Central Asia is the core region of the Asian continent and stretches from the Caspian Sea in the west to China in the east and from Afghanistan in the south to Russia in the north. It is also sometimes referred to as Middle Asia, and, colloquially, "the 'stans" (as the five countries generally considered to be within the region all have names ending with the Persian suffix "-stan", meaning "land of") and is within the scope of the wider Eurasian continent.
In modern contexts, all definitions of Central Asia include these five republics of the former Soviet Union: Kazakhstan (pop. 16.6 million), Kyrgyzstan (5.5 million), Tajikistan (7.6 million), Turkmenistan (5.1 million), and Uzbekistan (29.5 million), for a total population of 64.7 million as of 2012. Other areas sometimes included are Afghanistan, Mongolia, eastern Iran, and northwestern Pakistan, and sometimes Xinjiang and Tibet in western China, the Kashmir region of northern India and northern Pakistan, and southern Siberia in southern Russia.
Genghis Khan (/ / or / /, Mongol: [tʃiŋɡɪs xaːŋ] ( listen); Chingis/Chinghis Khan; 1162? – August 1227), born Temujin, was the founder and Great Khan (emperor) of the Mongol Empire, which became the largest contiguous empire in history after his demise.
He came to power by uniting many of the nomadic tribes of northeast Asia. After founding the Mongol Empire and being proclaimed "Genghis Khan," he started the Mongol invasions that resulted in the conquest of most of Eurasia. These included raids or invasions of the Kara-Khitan Khanate, Caucasus, Khwarezmid Empire, Western Xia and Jin dynasties. These campaigns were often accompanied by wholesale massacres of the civilian populations – especially in the Khwarezmian controlled lands. By the end of his life, the Mongol Empire occupied a substantial portion of Central Asia and China.
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Modern reconstruction of the Nine Base White Banners
The Mongol invasion of Central Asia occurred after the unification of the Mongol and Turkic tribes on the Mongolian plateau in 1206. It finally completed when Genghis Khan conquered the Khwarizmian Empire in 1221.
The Uyghurs, Qarluqs and local Turkic and Tajik peoples submitted to the Mongolians. The Uyghur state of Kara-Khoja was a vassal of the Kara-Khitans, but in 1210, the Uyghur ruler of Kara-Khoja, Idiqut Barchuq appeared before the Khan to declare his allegiance to the Mongolians. He was rewarded with the daughter of Genghis in marriage, and the Uyghurs served under the Mongols as bureaucrats. A leader of the Qarluq and Buzar, the warlord of Chuy Valley, followed the Uyghur example.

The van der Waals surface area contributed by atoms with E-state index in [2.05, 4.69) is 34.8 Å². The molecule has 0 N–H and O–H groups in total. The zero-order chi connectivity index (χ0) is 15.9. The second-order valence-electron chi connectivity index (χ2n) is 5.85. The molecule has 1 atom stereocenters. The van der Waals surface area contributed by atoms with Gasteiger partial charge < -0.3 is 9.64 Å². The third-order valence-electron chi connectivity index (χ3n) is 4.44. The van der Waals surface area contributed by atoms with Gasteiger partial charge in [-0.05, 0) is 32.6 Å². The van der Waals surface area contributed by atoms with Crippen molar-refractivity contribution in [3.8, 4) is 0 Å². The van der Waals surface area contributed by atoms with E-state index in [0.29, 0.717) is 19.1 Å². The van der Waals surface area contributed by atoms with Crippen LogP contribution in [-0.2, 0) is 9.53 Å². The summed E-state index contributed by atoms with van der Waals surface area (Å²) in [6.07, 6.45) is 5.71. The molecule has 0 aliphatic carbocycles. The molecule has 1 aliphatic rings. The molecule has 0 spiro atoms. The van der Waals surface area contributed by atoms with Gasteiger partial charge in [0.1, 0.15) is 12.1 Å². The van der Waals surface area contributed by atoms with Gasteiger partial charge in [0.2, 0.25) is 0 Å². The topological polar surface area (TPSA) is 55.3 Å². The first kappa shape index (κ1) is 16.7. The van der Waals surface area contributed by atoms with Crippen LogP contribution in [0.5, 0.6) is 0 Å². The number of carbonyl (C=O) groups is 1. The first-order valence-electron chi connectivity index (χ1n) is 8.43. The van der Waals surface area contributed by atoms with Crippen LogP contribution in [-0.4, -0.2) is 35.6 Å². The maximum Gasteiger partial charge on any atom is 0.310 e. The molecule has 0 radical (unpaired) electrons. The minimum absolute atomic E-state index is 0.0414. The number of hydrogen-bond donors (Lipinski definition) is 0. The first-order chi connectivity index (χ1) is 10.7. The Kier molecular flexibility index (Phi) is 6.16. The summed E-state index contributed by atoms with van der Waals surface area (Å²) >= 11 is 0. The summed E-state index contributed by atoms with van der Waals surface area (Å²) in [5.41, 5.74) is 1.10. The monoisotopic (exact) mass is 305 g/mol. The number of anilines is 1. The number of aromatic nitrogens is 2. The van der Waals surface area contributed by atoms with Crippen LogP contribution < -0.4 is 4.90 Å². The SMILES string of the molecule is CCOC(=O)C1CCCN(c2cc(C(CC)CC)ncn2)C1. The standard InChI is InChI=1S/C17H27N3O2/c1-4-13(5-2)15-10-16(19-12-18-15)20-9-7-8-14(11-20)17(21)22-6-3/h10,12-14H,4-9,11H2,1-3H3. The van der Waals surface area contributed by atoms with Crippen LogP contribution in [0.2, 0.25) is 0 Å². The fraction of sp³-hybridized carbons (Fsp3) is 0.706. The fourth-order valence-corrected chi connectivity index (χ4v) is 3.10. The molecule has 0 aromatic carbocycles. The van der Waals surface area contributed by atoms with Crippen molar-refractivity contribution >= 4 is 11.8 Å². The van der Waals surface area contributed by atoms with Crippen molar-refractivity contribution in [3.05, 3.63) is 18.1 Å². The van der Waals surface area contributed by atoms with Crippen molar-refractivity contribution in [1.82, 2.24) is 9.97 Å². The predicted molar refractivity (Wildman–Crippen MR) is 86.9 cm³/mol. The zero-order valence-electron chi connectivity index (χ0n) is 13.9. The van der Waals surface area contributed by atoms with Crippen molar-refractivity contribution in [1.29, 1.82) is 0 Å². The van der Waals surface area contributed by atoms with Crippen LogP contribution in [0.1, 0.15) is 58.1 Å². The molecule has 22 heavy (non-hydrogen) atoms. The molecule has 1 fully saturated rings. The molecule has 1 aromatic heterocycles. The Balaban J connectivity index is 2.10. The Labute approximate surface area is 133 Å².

Jebe (or Jebe or Jebei) (Mongolian: Зэв, Zev) (died 1225) was one of the prominent Noyans (generals) of Genghis Khan. His clan was Besud, which belonged to the Taichud tribe, which was at the time of Genghis Khan under Targudai Khiriltug's leadership.
In 1201, during Battle of the Thirteen sides, Genghis Khan was wounded by the arrow to the neck, then his loyal subordinate Jelme cared for the injured Genghis Khan.
Eurasian nomads are a large group of peoples of the Eurasian Steppe. This generic title encompasses the ethnic groups inhabiting the steppes of Central Asia, Mongolia, and what is now Russia. They domesticated the horse, and their economy and culture emphasizes horse breeding, horse riding, and a pastoral economy in general. They developed the chariot, cavalry, and horse archery, introducing innovations such as the bridle, bit, and stirrup, and often appear in history as invaders of Europe, Anatolia, and China. "Horse people" is a generalized and somewhat obsolete term for such nomads, which might also include hunter-gatherer peoples of the North American prairies and South American pampas.
The Roman army hired Sarmatians as elite cavalrymen. Europe was exposed to several waves of invasions by horse people, from the Cimmerians in the 8th century BCE, down to the Migration period, and the Mongols and Seljuks in the High Middle Ages, and the Kalmuks and the Kyrgyz and later Kazakhs down into modern times. The earliest example of an invasion by a horse people may have been by the Proto-Indo-Europeans themselves, following the domestication of the horse in the 4th millennium BCE (see Kurgan hypothesis). Cimmerian is the first invasion of equestrian steppe nomads that we can grasp from historical sources.
The 2nd millennium was the thousand-year period that commenced on January 1, 1001 and ended on December 31, 2000. It encompassed the High Middle Ages, the Renaissance, the Early Modern Age, the age of colonialism, industrialization, the rise of nation states, and the 20th century with the impact of science, widespread education, and universal health care and vaccinations in many nations. The centuries of expanding large-scale warfare with high-tech weaponry (of the World Wars and nuclear bombs) were offset by growing peace movements from the United Nations, the Peace Corps, religious campaigns warning against violence, plus doctors and health workers crossing borders to treat injuries and disease and the return of the Olympics as contest without combat.
Scientists prevailed in explaining intellectual freedom; humans took their first steps on the Moon during the 20th century; and new technology was developed by governments, industry, and academia across the world, with education shared by many international conferences and journals. The development of movable type, radio, television, and the Internet spread information worldwide, within minutes, in audio, video, and print-image format to educate, entertain, and alert billions of people by the end of the 20th century.